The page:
The clinical presentation of EM can range from a mild, self-limited exanthematous form to a progressive, fulminating, life-threatening variant with extensive mucocutaneous epithelial necrosis. The skin lesions are usually macules (or erythematous papules in mild cases) with some target lesions. Such lesions are <3 cm in diameter and demonstrate concentric zones of color change, with the central region revealing a bulla or crust. The lesions have a regular round contour with a well-defined border. Target lesions may have a central dusky zone and one or two outer zones with a reddish hue. Occasionally bullae will develop. In more severe forms of EM, the target lesions are typically more raised and palpable.

Oral involvement is very common, especially in more severe EM major. Lips can be swollen and cracked, and they usually bleed easily in areas of crusting. Intraoral lesions are also seen in more severe cases of EM major, and diffuse, widespread blistering and ulceration can be present.

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There are no specific diagnostic tests for EM. The diagnosis is made clinically and supported by skin biopsy, which can rule out lupus and vasculitis. The histologic signs of EM are somewhat nonspecific. Typically, intraepithelial edema and spongiosis are found early; satellite cell necrosis, vacuolar degeneration of the basement membrane zone, and severe papillary edema with subepidermal vesiculation occur later. Intense infiltration of T lymphocytes and mononuclear cells is seen in the basement membrane and dermal regions. Immunofluorescence also is not diagnostic, with immune deposits of immunoglobulin M, C3 complement, and fibrin normally noted at the basement membrane zone.

The differential diagnosis of severe EM includes urticaria, cutaneous lupus, mycosis fungoides, granuloma annulare, fixed drug eruption, erythema annulare certrifugum, vasculitis, pemphigus, pemphigoid, viral stomatitides, and toxic epidermal necrolysis. Features suggestive of EM include acute onset, with all lesions appearing within the first 72 hours and lasting at least seven days; a recurrent nature; oral erosions on the lip and anterior part of the mouth; and pleomorphic skin lesions with a central zone reflecting damage (dusky, bullous, or crusted).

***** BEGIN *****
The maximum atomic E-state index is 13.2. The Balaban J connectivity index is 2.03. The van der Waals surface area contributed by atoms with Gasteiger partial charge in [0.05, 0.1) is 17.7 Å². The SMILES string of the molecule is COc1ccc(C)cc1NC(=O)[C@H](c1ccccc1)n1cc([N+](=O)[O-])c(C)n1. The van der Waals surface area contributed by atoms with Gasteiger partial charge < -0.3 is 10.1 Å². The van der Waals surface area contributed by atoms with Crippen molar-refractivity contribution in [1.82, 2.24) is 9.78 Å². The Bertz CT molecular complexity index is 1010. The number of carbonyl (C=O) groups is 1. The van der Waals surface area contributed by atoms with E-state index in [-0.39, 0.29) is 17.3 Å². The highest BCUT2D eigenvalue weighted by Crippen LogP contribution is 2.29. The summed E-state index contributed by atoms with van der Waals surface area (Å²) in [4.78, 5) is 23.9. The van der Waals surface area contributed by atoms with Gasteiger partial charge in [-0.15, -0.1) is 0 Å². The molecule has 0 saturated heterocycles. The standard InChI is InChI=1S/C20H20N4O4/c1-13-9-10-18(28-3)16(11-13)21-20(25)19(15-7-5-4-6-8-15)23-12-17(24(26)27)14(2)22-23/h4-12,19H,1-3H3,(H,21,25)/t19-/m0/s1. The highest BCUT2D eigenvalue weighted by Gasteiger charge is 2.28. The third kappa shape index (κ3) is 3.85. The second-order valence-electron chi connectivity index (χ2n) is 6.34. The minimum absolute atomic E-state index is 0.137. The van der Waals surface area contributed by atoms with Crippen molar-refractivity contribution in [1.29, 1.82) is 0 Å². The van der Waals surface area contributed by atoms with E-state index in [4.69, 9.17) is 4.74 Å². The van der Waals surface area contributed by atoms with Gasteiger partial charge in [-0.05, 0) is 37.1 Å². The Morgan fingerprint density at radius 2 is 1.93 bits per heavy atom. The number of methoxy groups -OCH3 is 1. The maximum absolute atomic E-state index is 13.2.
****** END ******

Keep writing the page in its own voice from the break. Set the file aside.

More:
Treatment of EM begins with immediate withdrawal of any precipitating medication and treatment of any causal infections (such as herpes). In cases of EM minor, spontaneous healing occurs without sequelae over a period of two to three weeks. Patients experience an uncomplicated course; however recurrences are common. Topical steroids and oral histamines for a week is the usual protocol, as is prophylactic use of oral acyclovir for several months in my practice.

With EM major, although no specific treatment is available, supportive care is important. Analgesics, liquid diets, correction of fluid and electrolyte imbalances, skilled nursing care, and monitoring of urinary output may be necessary. Patients may need ophthalmologic care, pulmonary toilet, and protection from secondary infection. Oral corticosteroids have traditionally been the most commonly used drug for EM major. Patients with EM major may require hospital care, as supplemental hydration or alimentation may be needed, depending on the severity of oral cavity involvement. Other systemic treatments may include cyclosporine, dapsone, azathioprine (Imuran), cyclophosphamide, levamisole (Ergamisol), IV immunoglobulin, and thalidomide (Thalomid).

Our patient with EM minor was started on topical steroids and oral antihistamines. She was instructed to inform her other physicians of a possible allergy to sulfa. Additionally, she was prescribed oral acyclovir, which she was to take for a few months and restart if she experienced a recurrence of EM in the future.

Dr. Burkhart is clinical professor of dermatology at the University of Toledo College of Medicine in Ohio and clinical assistant professor of dermatology at Ohio University College of Osteopathic Medicine, in Athens.